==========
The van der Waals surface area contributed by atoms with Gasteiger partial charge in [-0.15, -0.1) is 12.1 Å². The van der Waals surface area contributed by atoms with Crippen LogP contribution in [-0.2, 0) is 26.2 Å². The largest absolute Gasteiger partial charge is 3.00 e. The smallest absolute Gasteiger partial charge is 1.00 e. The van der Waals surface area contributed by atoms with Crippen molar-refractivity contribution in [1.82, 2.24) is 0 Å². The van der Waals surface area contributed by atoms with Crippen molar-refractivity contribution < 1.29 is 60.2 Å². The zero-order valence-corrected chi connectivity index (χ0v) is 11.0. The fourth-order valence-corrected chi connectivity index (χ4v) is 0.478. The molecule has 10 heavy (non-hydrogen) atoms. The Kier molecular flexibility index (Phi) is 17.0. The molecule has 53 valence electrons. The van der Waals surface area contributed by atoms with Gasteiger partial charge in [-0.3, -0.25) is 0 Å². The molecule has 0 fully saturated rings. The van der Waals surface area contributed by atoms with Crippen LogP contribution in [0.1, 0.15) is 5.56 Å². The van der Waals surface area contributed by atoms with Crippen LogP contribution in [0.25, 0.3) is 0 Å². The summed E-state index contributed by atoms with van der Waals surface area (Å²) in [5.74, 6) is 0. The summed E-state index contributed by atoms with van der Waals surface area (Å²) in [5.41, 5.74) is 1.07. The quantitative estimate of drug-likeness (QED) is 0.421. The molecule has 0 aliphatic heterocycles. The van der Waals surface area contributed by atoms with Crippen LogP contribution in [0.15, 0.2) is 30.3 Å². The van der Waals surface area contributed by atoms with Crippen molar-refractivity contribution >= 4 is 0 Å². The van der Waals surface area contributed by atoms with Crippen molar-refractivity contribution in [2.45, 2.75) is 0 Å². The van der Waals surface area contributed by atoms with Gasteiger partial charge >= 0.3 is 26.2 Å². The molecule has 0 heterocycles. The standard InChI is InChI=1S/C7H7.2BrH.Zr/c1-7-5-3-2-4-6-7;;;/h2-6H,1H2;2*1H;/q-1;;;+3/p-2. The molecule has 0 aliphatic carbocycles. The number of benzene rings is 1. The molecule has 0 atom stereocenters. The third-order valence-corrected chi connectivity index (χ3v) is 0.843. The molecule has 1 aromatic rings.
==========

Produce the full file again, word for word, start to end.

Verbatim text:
The van der Waals surface area contributed by atoms with Gasteiger partial charge in [-0.15, -0.1) is 12.1 Å². The van der Waals surface area contributed by atoms with Crippen LogP contribution in [-0.2, 0) is 26.2 Å². The largest absolute Gasteiger partial charge is 3.00 e. The smallest absolute Gasteiger partial charge is 1.00 e. The van der Waals surface area contributed by atoms with Crippen molar-refractivity contribution in [1.82, 2.24) is 0 Å². The van der Waals surface area contributed by atoms with Crippen molar-refractivity contribution < 1.29 is 60.2 Å². The zero-order valence-corrected chi connectivity index (χ0v) is 11.0. The fourth-order valence-corrected chi connectivity index (χ4v) is 0.478. The molecule has 10 heavy (non-hydrogen) atoms. The Kier molecular flexibility index (Phi) is 17.0. The molecule has 53 valence electrons. The van der Waals surface area contributed by atoms with Gasteiger partial charge in [-0.3, -0.25) is 0 Å². The molecule has 0 fully saturated rings. The van der Waals surface area contributed by atoms with Crippen LogP contribution in [0.1, 0.15) is 5.56 Å². The van der Waals surface area contributed by atoms with Crippen LogP contribution in [0.25, 0.3) is 0 Å². The summed E-state index contributed by atoms with van der Waals surface area (Å²) in [5.74, 6) is 0. The summed E-state index contributed by atoms with van der Waals surface area (Å²) in [5.41, 5.74) is 1.07. The quantitative estimate of drug-likeness (QED) is 0.421. The molecule has 0 aliphatic heterocycles. The van der Waals surface area contributed by atoms with Crippen LogP contribution in [0.15, 0.2) is 30.3 Å². The van der Waals surface area contributed by atoms with Crippen molar-refractivity contribution >= 4 is 0 Å². The van der Waals surface area contributed by atoms with Crippen molar-refractivity contribution in [2.45, 2.75) is 0 Å². The van der Waals surface area contributed by atoms with Gasteiger partial charge >= 0.3 is 26.2 Å². The molecule has 0 heterocycles. The standard InChI is InChI=1S/C7H7.2BrH.Zr/c1-7-5-3-2-4-6-7;;;/h2-6H,1H2;2*1H;/q-1;;;+3/p-2. The molecule has 0 aliphatic carbocycles. The number of benzene rings is 1. The molecule has 0 atom stereocenters. The third-order valence-corrected chi connectivity index (χ3v) is 0.843. The molecule has 1 aromatic rings.